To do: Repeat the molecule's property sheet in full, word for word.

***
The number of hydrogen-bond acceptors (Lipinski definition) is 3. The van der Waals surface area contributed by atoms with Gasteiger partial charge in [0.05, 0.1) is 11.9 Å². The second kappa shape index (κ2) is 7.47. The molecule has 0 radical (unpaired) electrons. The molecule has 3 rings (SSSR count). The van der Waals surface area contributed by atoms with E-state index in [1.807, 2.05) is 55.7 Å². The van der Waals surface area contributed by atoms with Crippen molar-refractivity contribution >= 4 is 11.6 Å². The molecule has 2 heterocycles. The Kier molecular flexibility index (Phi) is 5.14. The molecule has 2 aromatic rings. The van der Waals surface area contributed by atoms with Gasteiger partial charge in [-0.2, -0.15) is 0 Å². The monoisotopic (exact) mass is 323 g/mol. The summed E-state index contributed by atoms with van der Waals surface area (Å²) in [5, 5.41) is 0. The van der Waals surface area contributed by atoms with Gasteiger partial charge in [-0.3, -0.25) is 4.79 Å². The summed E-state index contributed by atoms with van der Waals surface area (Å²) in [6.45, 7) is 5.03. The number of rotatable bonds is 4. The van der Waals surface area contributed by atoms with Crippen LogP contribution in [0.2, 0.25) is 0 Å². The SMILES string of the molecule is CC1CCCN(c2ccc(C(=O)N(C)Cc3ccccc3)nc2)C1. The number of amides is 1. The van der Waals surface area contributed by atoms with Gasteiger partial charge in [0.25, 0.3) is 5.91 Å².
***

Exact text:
The number of hydrogen-bond acceptors (Lipinski definition) is 3. The van der Waals surface area contributed by atoms with Gasteiger partial charge in [0.05, 0.1) is 11.9 Å². The second kappa shape index (κ2) is 7.47. The molecule has 0 radical (unpaired) electrons. The molecule has 3 rings (SSSR count). The van der Waals surface area contributed by atoms with E-state index in [1.807, 2.05) is 55.7 Å². The van der Waals surface area contributed by atoms with Crippen molar-refractivity contribution >= 4 is 11.6 Å². The molecule has 2 heterocycles. The Kier molecular flexibility index (Phi) is 5.14. The molecule has 2 aromatic rings. The van der Waals surface area contributed by atoms with Gasteiger partial charge in [-0.2, -0.15) is 0 Å². The monoisotopic (exact) mass is 323 g/mol. The summed E-state index contributed by atoms with van der Waals surface area (Å²) in [5, 5.41) is 0. The van der Waals surface area contributed by atoms with Gasteiger partial charge in [-0.3, -0.25) is 4.79 Å². The summed E-state index contributed by atoms with van der Waals surface area (Å²) in [6.45, 7) is 5.03. The number of rotatable bonds is 4. The van der Waals surface area contributed by atoms with Crippen LogP contribution in [0.2, 0.25) is 0 Å². The SMILES string of the molecule is CC1CCCN(c2ccc(C(=O)N(C)Cc3ccccc3)nc2)C1. The number of amides is 1. The van der Waals surface area contributed by atoms with Gasteiger partial charge in [0.25, 0.3) is 5.91 Å².